Thin, fine and with sensitivity: a metamethodology of intuitions

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Abstract

Do philosophers use intuitions? Should philosophers use intuitions? Can philosophical methods (where intuitions are concerned) be improved upon? In order to answer these questions we need to have some idea of how we should go about answering them. I defend a way of going about methodology of intuitions: a metamethodology. I claim the following: (i) we should approach methodological questions about intuitions with a thin conception of intuitions in mind; (ii) we should carve intuitions finely; and, (iii) we should carve to a grain to which we are sensitive in our everyday philosophising. The reason is that, unless we do so, we don’t get what we want from philosophical methodology. I argue that what we want is information that will aid us in formulating practical advice concerning how to do philosophy responsibly/well/better.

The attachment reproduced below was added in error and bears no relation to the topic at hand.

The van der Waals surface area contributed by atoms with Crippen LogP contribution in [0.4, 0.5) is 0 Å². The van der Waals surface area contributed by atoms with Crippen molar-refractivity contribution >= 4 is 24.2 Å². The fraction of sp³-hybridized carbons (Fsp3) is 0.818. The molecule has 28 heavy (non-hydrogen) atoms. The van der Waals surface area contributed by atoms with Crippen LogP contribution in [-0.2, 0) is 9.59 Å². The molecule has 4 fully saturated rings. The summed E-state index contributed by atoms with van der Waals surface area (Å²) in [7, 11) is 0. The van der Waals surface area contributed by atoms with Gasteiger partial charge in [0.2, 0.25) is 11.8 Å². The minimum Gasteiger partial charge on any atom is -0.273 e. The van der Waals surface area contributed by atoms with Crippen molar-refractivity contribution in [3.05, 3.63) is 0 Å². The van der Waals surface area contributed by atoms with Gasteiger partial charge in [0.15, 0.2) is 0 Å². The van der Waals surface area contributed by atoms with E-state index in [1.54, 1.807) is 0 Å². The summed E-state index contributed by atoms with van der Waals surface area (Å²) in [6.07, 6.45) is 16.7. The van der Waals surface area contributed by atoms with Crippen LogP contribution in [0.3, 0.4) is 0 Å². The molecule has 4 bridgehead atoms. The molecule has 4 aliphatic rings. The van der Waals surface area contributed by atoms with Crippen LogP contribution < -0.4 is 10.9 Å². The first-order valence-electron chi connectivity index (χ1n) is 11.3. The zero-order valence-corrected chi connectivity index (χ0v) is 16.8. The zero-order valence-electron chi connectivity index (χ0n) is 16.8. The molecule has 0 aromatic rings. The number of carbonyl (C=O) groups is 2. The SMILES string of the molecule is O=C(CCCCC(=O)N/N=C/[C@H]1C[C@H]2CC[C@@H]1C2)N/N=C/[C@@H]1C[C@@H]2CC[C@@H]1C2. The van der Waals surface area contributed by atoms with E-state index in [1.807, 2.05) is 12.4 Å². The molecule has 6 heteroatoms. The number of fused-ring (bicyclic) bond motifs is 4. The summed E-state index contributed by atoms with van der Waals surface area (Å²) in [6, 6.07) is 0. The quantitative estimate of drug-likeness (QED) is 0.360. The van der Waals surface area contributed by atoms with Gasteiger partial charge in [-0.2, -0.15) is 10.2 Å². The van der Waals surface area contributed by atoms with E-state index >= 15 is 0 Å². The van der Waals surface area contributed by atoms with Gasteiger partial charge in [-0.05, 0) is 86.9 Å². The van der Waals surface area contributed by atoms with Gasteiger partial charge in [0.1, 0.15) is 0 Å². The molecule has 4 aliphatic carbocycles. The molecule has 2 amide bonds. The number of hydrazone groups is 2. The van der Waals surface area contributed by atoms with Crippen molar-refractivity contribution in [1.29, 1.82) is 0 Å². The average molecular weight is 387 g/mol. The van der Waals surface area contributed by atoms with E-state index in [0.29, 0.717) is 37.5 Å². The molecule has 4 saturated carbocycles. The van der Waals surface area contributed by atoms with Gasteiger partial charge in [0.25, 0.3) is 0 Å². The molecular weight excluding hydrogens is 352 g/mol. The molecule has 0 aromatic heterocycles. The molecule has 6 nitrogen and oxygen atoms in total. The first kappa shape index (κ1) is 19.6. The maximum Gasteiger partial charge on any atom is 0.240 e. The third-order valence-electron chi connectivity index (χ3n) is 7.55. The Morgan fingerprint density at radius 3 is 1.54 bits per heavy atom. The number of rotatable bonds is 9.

Original languageEnglish
Pages (from-to)105-125
Number of pages21
JournalReview of Philosophy and Psychology
Volume7
Issue number1
DOIs
Publication statusPublished - 6 May 2015

Keywords

  • Thought Experiment
  • True Belief
  • Thick Conception
  • Philosophical method
  • Philosophical Practice
  • Intuition
  • Philosophical methodology
  • Metaphilosophy

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